Leave it to retired Judge Steven Rhodes, now the “transition” manager for Detroit Public Schools, to sharpen the point.
The guy who muscled Detroit’s historic Chapter 9 bankruptcy to a speedy conclusion is striking a vaguely prosecutorial tone in his lobbying campaign for Gov. Rick Snyder’s $715 million DPS rescue package — a chief reason the governor asked the former U.S. bankruptcy judge to take the state’s most thankless job.
“Every person in this state has a moral and constitutional obligation to educate every kid in the state,” Rhodes told WDIV’s Devin Scillian on Flashpoint last Sunday. “Whatever the problems were — and I understand there were a lot — they were not the kids’ fault.
“This is not the time for drawing lines in the sand. It’s not the time for old grievances and political differences to trump our moral obligation, our constitutional obligation, to educate kids.”
He’s right. Michigan’s constitution does obligate the state (i.e., its citizens and the people who represent them) to provide a public education for all children, not just those fortunate enough to live in wealthier communities or those sufficiently removed from the petty adult squabbles over power and control that have weighed on DPS for years.
He’s also right that airing old grievances and fixing blame, time-honored traditions in this town, won’t fix problems growing worse with time. DPS administrators and teachers unions share blame; the state and its financial decision-makers share blame; parents and former school board members share blame; the district’s culture of corruption shares blame; Republicans angling to squeeze labor and Democrats determined to protect the status quo share blame.
A state rescue package can only be part of the solution for a district plagued with abysmal test scores and rampant absenteeism, among other academic markers. As much as DPS interests don’t want to hear it, the price of a legislative fix will need to include academic reforms and governance oversight that combine with a financial restructuring to improve the chances for success.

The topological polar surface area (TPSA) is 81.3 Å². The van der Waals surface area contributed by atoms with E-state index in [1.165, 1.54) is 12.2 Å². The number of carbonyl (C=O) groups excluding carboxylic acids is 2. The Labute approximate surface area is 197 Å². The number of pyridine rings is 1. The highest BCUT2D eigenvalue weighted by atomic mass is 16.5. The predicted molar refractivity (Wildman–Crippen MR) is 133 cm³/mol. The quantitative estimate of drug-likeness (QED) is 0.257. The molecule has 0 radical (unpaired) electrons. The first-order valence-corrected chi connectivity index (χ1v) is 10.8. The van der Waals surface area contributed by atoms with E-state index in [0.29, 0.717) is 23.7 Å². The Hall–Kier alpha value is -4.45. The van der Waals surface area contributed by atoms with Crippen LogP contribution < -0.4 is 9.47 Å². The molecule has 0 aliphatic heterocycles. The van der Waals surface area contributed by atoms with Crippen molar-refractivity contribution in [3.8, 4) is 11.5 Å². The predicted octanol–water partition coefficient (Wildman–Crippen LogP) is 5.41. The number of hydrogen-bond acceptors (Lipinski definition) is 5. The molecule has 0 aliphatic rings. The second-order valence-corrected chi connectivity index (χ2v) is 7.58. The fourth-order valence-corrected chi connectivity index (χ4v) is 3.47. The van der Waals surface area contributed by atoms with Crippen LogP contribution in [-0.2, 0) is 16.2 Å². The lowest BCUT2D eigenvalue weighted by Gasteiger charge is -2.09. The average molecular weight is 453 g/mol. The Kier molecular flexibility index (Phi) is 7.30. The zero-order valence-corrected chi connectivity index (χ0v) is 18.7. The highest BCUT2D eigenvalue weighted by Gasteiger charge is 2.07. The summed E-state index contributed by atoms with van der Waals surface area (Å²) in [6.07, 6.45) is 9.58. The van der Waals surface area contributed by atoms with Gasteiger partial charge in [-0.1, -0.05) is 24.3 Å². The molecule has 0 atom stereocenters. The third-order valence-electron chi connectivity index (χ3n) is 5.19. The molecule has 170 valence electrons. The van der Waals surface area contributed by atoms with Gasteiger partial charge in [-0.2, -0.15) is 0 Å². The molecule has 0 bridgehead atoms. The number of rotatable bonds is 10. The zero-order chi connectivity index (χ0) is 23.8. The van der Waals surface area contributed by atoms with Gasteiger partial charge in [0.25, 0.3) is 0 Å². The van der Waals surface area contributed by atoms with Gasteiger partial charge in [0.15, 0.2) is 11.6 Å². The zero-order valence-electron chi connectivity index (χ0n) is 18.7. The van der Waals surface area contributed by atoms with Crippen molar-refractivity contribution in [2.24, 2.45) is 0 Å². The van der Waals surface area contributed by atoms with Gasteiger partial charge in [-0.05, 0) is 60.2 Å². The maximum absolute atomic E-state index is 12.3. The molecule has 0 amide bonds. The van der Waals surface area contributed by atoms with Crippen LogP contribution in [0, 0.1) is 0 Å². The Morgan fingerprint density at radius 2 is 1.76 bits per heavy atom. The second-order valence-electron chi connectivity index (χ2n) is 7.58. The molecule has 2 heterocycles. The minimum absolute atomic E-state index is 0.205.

The district is on track to run out of cash early next month, Rhodes told the state House Appropriations Committee. Payless paydays risk triggering a cascade that could close schools, cause a teacher walk-out, trip the district into federal court, force bondholders to begin calling district debt backed by the taxpayers of Michigan, or all of the above.
Cutting a legislative deal is likely to be far less expensive than a downward spiral that would expose taxpayers to liabilities of at least $1.5 billion; further undermine public education in Detroit; harm efforts to stabilize administration and oversight in a district desperately in need of consistent leadership.
The stakes are rising, complicated by a Flint Water Crisis that is likely to reach another national plateau next week when Snyder testifies before the House Oversight and Government Reform Committee in Washington — not exactly the kind of publicity the state needs.
After seven years of automotive recovery and a Detroit restructuring that exceeded expectations, the widely touted “comeback” of Michigan and its largest city is increasingly imperiled by self-inflicted crises in Flint and Detroit schools that business leaders fear will revive a national narrative of dysfunction and neglect.
The optics are as bad as the reality, and both matter. This week’s presidential primary and its traveling media show underscored once again just how enduring negative perceptions of Detroit and Michigan remain. Tainted water and collapsing schools in the state’s two largest minority-majority cities don’t reverse that negativity; they reinforce it.
The “Detroit Two-Step” — one forward, two back — still lives. Leadership turnover in the Legislature, alleged “Detroit fatigue” and political desire to exact a price from Detroit for aid from Lansing is colliding with Rhodes’ contention that now “is not the time for drawing lines in the sand.”
Except he’s doing just that. The collapse of the state’s largest school district into payless paydays, or federal court, or both would be a referendum on the Republican majority’s stewardship of the state’s largest district in its largest minority-majority city under nearly 15 years of state-supervised emergency management.
The symbolism should be uncomfortable, but reality is even worse. And leaders of character sworn to uphold the state constitution should know it.
Daniel Howes’ column runs Tuesdays, Thursdays and Fridays. Follow him on Twitter @DanielHowes_TDN, or catch him 3 and 10 p.m. Thursdays on Michigan Radio’s “Stateside,” 91.7 FM.